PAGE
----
Announcing "clang-ctags", a libclang-based ctags implementation written
Source code: https://github.com/drothlis/clang-ctags
I took care to structure the commits in a tutorial-like fashion, so you
could start from the oldest commit:
As time permits I'll write up a tutorial presenting the material in a
more structured way.
Currently clang-ctags only supports the Emacs ("etags") format
(mainly because I haven't figured out how to write integration tests
This seemed like the simplest tool I could write to get acquainted with
libclang, and still be useful.
some specific cases that the traditional etags doesn't handle well.
Using this tool is far more complicated than existing ctags/etags
implementations. To process a source file you need its compilation
command line (there are several ways to obtain this:
There are other complications. How do you process header files? You
don't have a compilation command line for headers. The approach I've
taken is to generate tags for a header file encountered during
processing a source file, but only if that header file was also
specified on the clang-ctags command line. This matches the way you
invoke traditional ctags tools, but instead of:
find . -name '*.[ch]pp' | xargs ctags
find . -name '*.[ch]pp' |
xargs clang-ctags --compile-commands=compile_commands.json
(I also added a "--non-system-headers" flag to generate tags for all
header files encountered that are under the directory where clang-ctags
In general the development was very straight-forward, and clearly a tool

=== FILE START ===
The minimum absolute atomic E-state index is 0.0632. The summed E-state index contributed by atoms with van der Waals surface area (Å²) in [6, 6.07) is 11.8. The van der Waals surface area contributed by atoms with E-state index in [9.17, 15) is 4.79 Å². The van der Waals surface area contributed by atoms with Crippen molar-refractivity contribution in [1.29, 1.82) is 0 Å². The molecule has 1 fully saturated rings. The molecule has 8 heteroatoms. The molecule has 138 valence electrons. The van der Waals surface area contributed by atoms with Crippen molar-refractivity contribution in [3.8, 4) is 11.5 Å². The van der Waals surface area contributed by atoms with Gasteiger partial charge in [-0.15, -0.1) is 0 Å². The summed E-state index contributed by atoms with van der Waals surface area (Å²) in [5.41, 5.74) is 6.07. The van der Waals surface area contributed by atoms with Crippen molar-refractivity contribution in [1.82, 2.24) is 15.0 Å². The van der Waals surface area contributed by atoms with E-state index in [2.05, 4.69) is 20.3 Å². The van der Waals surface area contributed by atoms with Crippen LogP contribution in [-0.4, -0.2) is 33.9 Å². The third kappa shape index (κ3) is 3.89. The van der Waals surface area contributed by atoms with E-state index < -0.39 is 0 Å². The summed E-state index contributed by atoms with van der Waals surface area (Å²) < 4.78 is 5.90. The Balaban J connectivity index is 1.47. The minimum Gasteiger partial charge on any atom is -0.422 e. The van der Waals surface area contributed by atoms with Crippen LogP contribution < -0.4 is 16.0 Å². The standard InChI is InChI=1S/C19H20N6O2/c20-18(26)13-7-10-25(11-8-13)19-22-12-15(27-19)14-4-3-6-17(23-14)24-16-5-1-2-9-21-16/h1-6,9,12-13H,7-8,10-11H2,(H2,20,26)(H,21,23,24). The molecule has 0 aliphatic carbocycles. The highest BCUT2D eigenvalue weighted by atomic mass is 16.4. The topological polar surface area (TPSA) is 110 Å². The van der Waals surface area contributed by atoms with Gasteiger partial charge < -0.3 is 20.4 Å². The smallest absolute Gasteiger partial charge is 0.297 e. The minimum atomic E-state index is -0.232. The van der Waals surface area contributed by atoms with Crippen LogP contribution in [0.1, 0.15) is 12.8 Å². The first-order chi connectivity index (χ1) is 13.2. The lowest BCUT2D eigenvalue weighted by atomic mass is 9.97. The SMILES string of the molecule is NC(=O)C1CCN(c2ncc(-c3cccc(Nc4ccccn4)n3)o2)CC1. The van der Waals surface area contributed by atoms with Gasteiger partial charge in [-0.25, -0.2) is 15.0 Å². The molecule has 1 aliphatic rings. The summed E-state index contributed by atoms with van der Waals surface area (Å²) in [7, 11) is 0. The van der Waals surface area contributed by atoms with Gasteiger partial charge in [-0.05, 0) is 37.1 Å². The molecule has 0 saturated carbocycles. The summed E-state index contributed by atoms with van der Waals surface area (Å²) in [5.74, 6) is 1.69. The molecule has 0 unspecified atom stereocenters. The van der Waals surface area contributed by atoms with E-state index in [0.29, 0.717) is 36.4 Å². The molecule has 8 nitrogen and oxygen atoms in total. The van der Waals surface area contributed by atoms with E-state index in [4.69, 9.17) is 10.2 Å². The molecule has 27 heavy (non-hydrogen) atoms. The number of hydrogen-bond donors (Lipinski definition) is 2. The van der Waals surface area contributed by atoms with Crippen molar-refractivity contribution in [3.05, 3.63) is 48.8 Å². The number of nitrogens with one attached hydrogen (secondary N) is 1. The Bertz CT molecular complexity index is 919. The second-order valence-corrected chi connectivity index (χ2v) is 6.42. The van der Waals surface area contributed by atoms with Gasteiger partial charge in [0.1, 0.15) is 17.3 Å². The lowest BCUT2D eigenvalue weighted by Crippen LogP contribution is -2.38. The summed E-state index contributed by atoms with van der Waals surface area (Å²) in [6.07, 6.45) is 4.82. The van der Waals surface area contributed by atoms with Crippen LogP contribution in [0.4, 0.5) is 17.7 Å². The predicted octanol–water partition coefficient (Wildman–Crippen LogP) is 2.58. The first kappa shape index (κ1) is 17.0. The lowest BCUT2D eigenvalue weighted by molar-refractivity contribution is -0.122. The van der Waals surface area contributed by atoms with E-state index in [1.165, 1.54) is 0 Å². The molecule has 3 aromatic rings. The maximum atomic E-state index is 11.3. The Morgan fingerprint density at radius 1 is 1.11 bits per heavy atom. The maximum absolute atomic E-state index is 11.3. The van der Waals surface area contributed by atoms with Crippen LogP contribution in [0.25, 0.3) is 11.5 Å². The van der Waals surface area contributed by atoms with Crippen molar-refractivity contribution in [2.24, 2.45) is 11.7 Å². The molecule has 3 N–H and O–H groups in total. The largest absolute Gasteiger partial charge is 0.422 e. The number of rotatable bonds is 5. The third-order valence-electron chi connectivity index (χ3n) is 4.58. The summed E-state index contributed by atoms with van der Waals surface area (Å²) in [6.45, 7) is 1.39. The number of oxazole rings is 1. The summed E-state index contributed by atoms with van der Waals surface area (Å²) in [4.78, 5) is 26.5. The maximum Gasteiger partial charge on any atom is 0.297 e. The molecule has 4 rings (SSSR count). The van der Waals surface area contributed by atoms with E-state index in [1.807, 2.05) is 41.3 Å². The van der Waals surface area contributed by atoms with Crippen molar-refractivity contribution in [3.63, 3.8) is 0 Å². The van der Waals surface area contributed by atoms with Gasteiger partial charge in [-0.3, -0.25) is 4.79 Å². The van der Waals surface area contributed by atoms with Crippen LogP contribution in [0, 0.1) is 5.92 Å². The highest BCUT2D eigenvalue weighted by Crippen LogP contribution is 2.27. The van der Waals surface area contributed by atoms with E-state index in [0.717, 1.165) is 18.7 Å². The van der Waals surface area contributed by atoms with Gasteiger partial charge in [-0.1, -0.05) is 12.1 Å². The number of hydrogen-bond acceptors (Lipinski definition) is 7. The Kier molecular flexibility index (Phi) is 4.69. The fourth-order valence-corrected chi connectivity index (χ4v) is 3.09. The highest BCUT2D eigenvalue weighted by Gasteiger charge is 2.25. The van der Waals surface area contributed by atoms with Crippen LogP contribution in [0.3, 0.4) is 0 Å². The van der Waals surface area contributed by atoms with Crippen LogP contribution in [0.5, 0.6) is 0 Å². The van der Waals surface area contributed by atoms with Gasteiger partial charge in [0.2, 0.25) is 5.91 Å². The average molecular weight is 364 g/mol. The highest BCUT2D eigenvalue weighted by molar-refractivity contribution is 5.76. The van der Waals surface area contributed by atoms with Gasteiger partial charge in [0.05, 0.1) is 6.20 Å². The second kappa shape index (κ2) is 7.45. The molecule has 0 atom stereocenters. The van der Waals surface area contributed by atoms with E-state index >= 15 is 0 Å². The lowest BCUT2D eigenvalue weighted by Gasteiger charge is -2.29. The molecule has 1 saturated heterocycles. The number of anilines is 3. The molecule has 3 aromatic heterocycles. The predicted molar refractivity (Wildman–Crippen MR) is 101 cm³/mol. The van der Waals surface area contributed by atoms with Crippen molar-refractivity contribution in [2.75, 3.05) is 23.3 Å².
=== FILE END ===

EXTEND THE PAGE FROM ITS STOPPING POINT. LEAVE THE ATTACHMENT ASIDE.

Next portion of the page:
to index C++ with this accuracy wouldn't be feasible without clang. But
it still took far longer than I expected, and I'm beginning to
understand why we haven't seen more clang-based tools springing up.
(This is a fault of C++, not of clang! And I expect things will get
easier as more tooling is added, like the new support for compile
ipython (a python shell with tab-completion) is great for discovering
the libclang api.
Deployment is going to be difficult -- until libclang and its python
bindings are included in your system's clang packages, you'll have to
build clang from source. (A separate project, the clang_complete plugin
for vim, works around this by shipping a copy of cindex.py, but then you
have to make sure that your system's version of libclang matches
Running clang-ctags over the `lib` directory of the `clang`
source code (480 files totalling 470k lines of code) takes 37 minutes on
my 1.8GHz Intel Core i7. 98% of this time is the parsing done by
libclang itself. By comparison, GNU etags takes 0.5 *seconds* on the
As a replacement for traditional ctags/etags, the disadvantages of
clang-ctags may outweigh the advantages. But it could be useful as
a base to build a more advanced indexing tool.